Kohr has won 16 York City-County men’s singles championships, more than any other player. He’s also long been a highly ranked competitor in the United States Tennis Association Middle State Region.

Kohr coached tennis at Central York and has been the tennis director at several clubs in the region. He has coached many of the top young players in the area in the past two decades.

Lloyd: Being a Hall of Famer is nothing new for Lloyd, who already belongs to the Eastern Wrestling League, Lock Haven University, District 3 Wrestling Coaches and Pennsylvania Wrestling Coaches halls of fame.

At Red Lion High School, Lloyd compiled a career record of 106-11-1, including a District 3 title at 119 pounds in 1983 and a third-place PIAA finish at 145 in 1984.

At Lock Haven, he was a three-time NCAA Division I All-American, finishing seventh in 1986 at 167, third in 1988 at 177 and second in 1989 at 177. He was a three-time Pennsylvania State Athletic Conference champion and finished his college career at 146-25-2. He is the winningest wrestler in Lock Haven history.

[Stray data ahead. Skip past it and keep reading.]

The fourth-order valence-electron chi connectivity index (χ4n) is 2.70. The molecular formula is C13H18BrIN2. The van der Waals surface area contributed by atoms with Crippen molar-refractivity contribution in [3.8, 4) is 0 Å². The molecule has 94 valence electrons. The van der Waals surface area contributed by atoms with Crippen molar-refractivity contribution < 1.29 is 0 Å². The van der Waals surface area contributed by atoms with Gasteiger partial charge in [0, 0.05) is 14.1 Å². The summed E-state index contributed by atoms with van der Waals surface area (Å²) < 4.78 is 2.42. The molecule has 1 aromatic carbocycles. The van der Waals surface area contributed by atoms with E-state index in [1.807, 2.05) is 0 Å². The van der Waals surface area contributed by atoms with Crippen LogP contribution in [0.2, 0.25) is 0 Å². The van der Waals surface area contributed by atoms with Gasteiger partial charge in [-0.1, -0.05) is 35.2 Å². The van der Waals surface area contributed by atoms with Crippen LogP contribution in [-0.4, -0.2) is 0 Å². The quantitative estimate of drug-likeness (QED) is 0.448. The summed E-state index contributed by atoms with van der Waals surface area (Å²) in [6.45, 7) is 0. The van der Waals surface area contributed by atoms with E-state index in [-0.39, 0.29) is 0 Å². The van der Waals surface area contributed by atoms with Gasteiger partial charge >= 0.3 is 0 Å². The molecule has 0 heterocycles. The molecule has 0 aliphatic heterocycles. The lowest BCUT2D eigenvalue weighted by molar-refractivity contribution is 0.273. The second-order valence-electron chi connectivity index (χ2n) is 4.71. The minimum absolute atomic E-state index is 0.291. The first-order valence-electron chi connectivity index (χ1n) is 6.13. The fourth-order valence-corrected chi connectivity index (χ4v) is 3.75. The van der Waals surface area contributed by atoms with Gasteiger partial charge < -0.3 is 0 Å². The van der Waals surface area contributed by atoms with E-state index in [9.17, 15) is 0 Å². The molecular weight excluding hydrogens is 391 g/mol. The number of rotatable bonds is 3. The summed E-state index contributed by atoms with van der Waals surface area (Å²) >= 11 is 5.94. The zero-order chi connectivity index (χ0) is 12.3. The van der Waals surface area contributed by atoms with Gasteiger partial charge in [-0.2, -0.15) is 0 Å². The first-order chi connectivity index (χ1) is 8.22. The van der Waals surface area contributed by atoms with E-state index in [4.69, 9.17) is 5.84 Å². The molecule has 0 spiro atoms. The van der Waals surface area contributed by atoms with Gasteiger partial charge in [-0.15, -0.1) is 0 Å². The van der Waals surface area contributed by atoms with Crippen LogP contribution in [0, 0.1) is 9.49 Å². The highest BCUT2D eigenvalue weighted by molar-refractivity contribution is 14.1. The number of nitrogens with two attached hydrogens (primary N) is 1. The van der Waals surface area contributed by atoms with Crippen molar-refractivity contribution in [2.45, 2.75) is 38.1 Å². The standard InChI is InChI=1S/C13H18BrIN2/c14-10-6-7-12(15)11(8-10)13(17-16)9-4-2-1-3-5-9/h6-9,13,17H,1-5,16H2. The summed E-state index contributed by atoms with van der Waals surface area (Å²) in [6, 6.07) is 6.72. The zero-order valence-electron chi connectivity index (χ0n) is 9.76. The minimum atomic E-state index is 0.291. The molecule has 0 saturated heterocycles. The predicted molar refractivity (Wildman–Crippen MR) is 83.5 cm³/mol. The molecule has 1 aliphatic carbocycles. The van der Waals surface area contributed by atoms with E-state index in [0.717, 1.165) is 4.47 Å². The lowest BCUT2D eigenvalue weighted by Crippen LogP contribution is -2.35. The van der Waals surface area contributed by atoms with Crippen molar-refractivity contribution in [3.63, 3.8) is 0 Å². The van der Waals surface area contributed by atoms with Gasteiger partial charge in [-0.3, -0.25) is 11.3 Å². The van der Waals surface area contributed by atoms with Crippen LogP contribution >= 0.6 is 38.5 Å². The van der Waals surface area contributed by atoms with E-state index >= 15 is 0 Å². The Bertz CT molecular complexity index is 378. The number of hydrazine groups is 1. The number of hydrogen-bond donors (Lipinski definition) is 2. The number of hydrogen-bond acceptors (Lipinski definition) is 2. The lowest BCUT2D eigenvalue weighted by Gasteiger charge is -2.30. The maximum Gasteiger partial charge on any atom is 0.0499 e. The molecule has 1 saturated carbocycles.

He later coached the Red Lion High varsity wrestling team from 1992 until 1997. He has most recently coached at the junior high level at Dallastown.

The York Area Sports Hall of Fame, which was started in 1973, is located at Insurance Services United at 224 N. George St., York. When Sprenkle, Kohr and Lloyd are added, the local hall of fame will have 123 members.

— Reach Steve Heiser at

York Dispatch Staff Report

A 1961 York High graduate was recently inducted into the Pennsylvania Swimming Hall of Fame.